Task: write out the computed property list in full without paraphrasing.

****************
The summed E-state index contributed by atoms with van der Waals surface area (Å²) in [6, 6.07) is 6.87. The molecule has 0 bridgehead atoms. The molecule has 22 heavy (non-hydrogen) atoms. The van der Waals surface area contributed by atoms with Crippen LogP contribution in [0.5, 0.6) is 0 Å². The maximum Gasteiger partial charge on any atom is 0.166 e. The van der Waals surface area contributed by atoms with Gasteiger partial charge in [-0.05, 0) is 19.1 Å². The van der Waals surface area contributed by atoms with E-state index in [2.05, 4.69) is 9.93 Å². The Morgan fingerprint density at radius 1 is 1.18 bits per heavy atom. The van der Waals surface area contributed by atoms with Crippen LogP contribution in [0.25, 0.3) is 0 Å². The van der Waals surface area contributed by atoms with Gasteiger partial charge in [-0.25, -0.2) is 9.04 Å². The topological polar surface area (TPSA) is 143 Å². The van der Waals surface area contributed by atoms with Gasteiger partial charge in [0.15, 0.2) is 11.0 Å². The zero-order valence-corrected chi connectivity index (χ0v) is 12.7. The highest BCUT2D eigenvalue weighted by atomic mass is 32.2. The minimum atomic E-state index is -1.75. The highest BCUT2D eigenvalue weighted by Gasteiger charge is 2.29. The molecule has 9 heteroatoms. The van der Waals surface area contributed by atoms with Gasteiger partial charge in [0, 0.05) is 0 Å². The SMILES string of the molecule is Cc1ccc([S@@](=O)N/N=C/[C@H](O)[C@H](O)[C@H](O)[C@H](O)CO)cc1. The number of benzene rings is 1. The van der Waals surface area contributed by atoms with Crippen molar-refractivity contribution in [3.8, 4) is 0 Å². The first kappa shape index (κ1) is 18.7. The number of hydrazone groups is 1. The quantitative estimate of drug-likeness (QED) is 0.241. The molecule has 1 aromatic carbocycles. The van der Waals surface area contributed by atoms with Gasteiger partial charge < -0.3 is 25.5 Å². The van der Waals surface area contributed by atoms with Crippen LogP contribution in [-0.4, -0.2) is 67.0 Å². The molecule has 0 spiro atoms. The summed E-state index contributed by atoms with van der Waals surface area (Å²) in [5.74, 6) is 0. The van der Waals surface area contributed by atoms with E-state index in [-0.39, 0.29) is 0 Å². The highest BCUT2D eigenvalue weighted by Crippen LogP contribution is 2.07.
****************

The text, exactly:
The summed E-state index contributed by atoms with van der Waals surface area (Å²) in [6, 6.07) is 6.87. The molecule has 0 bridgehead atoms. The molecule has 22 heavy (non-hydrogen) atoms. The van der Waals surface area contributed by atoms with Crippen LogP contribution in [0.5, 0.6) is 0 Å². The maximum Gasteiger partial charge on any atom is 0.166 e. The van der Waals surface area contributed by atoms with Gasteiger partial charge in [-0.05, 0) is 19.1 Å². The van der Waals surface area contributed by atoms with E-state index in [2.05, 4.69) is 9.93 Å². The Morgan fingerprint density at radius 1 is 1.18 bits per heavy atom. The van der Waals surface area contributed by atoms with Crippen LogP contribution in [0.25, 0.3) is 0 Å². The van der Waals surface area contributed by atoms with Gasteiger partial charge in [-0.25, -0.2) is 9.04 Å². The topological polar surface area (TPSA) is 143 Å². The van der Waals surface area contributed by atoms with Gasteiger partial charge in [0.15, 0.2) is 11.0 Å². The zero-order valence-corrected chi connectivity index (χ0v) is 12.7. The highest BCUT2D eigenvalue weighted by atomic mass is 32.2. The minimum atomic E-state index is -1.75. The highest BCUT2D eigenvalue weighted by Gasteiger charge is 2.29. The molecule has 9 heteroatoms. The van der Waals surface area contributed by atoms with Gasteiger partial charge in [0, 0.05) is 0 Å². The SMILES string of the molecule is Cc1ccc([S@@](=O)N/N=C/[C@H](O)[C@H](O)[C@H](O)[C@H](O)CO)cc1. The number of benzene rings is 1. The van der Waals surface area contributed by atoms with Crippen molar-refractivity contribution in [3.8, 4) is 0 Å². The first kappa shape index (κ1) is 18.7. The number of hydrazone groups is 1. The quantitative estimate of drug-likeness (QED) is 0.241. The molecule has 1 aromatic carbocycles. The van der Waals surface area contributed by atoms with Gasteiger partial charge < -0.3 is 25.5 Å². The van der Waals surface area contributed by atoms with Crippen LogP contribution in [-0.4, -0.2) is 67.0 Å². The molecule has 0 spiro atoms. The summed E-state index contributed by atoms with van der Waals surface area (Å²) in [5.74, 6) is 0. The van der Waals surface area contributed by atoms with E-state index in [-0.39, 0.29) is 0 Å². The highest BCUT2D eigenvalue weighted by Crippen LogP contribution is 2.07.